Astragalus minthorniae(Rydb.) Jepson var.villosus. Erect Milk-vetch. A sturdy perennial with rigidly erect stems, usually 12–18 in (3–4.5 dm) high. The plant is coated throughout with short, soft hairs. Leaflets are ovate, averaging 1/2 in (13 mm) long. Flowering spikes rise well above the leaves. Flowers are 1/2 in (13 mm) long,
and the calyx, which has black hairs, is about half that length. Pods are slender but plumply cylindrical, 3/4 in (2 cm) long and about 1/8 in (3 mm) wide, nearly straight, and grooved underneath. They are angled upward or widely spreading. Flower: Rather dull pink-purple with white wing tips.
Distribution. This is a disjunct population that appears to be narrowly restricted to the northern part of the Inyo Mountains; Desert Scrub and Pinyon-juniper Woodland, 4,500–7,600 ft (1,372–2,317 m).
Astragalus newberryiGray. Newberry Milk-vetch. (Plate 6.84) A small, tufted perennial, whitish with appressed silky hairs. The leaves are only a few inches high, the leaflets elliptic to obovate, 3/8–1/2 in (10–13 mm) long. The flower stalk, which does not exceed the leaves, carries three to eight showy blooms, each 1 in (2.5 cm) long. Pods are densely white-furry and plump, about 3/4 in (2 cm) long, abruptly curved to a short beak. Flower: Pink-lavender except for a white area in the banner, which is streaked with lavender.
Distribution. Relatively common on rocky limestone slopes; Bristlecone Pine Forest; Desert Scrub and Pinyon-juniper Woodland, 5,000–9,500 ft (1,524–2,896 m).
Astragalus oophorusWatson. Big-podded Milk-vetch, Spindle loco. (Plate 6.85) A perennial 4–10 in (1–2.4 dm) high, with green foliage and very large pods. Leaflets are broadly ovate, 1/8–3/4 in (3–20 mm) long. Flowers are 1/2 in (13 mm) long, with the banner abruptly turned upward. The hanging pods are bladdery and inflated, broadly spindle-shaped, papery, and strongly mottled, 1 1/4–1 1/3 in (3–4.5 cm) long. The entire plant is handsome. Flower: Purple with white wing tips.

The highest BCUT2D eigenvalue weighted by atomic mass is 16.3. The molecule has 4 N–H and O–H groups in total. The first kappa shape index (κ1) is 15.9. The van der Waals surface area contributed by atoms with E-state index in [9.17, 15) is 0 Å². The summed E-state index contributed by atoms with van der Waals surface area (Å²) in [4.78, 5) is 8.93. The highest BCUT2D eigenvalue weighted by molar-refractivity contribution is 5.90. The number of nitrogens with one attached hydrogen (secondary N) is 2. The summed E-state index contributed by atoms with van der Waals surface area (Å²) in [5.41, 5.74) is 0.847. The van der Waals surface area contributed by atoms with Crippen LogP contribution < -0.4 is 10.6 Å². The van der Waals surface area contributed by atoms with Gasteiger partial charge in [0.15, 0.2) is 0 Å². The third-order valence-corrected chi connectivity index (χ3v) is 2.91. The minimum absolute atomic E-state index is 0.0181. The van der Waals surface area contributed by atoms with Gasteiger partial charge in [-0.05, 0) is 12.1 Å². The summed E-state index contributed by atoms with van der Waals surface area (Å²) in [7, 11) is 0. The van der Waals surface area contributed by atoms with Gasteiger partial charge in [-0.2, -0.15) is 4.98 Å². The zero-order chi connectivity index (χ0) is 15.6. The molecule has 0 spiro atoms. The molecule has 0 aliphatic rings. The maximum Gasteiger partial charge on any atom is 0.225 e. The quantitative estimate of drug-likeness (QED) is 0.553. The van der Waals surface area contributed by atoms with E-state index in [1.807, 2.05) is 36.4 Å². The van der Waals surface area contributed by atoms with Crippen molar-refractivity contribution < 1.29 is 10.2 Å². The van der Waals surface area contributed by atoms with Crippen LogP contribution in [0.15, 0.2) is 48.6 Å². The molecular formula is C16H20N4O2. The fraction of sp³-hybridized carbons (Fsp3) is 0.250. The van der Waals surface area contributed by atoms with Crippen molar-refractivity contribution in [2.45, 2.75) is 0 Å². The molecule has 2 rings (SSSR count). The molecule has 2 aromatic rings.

Distribution. Flats and loamy slopes; Pinyon-juniper Woodland to Subalpine Zone, 6,500–10,400 ft (1,982–3, 170 m).
Astragalus purshiiDouglas var. tinctusJones. Long-flowered Pursh Milk-vetch. A tufted perennial, very similar to A. newberryi . The white hairs on the foliage and pods are dull with less sheen. Pods are not as abruptly curved. Flower: Lavender.
Distribution. Relatively common on granitic and volcanic rocks; Desert Scrub to Subalpine Zone, 6,000–10,300 ft (1,829–3, 140 m).
Dalea searlsiae(Gray) Barneby. Prairie Clover.(Petalostemum searlsiae) (Plate 6.86) An erect perennial, 12–20 in (3–5 dm) high, from a branching root crown. The plant is dotted throughout with glands. The well-spaced leaves are 1–2 in (2.5–5 cm) long, with three to five narrowly oblong leaflets about 1/2 in (13 mm) long. The inflorescence is a very dense conical spike, 1/2–1 1/2 in (13–38 mm) long. The flowers are so small and densely packed that it takes a hand lens to study them, but they are richly colored and beautiful in detail. Pods are equally small, about 1/8 in (3 mm) long. Flower: Rose.
Distribution. Unusual in California but reaches into the Inyo Mountains; Pinyon-juniper Woodland, 6,000–8,400 ft (1,829–2,561 m).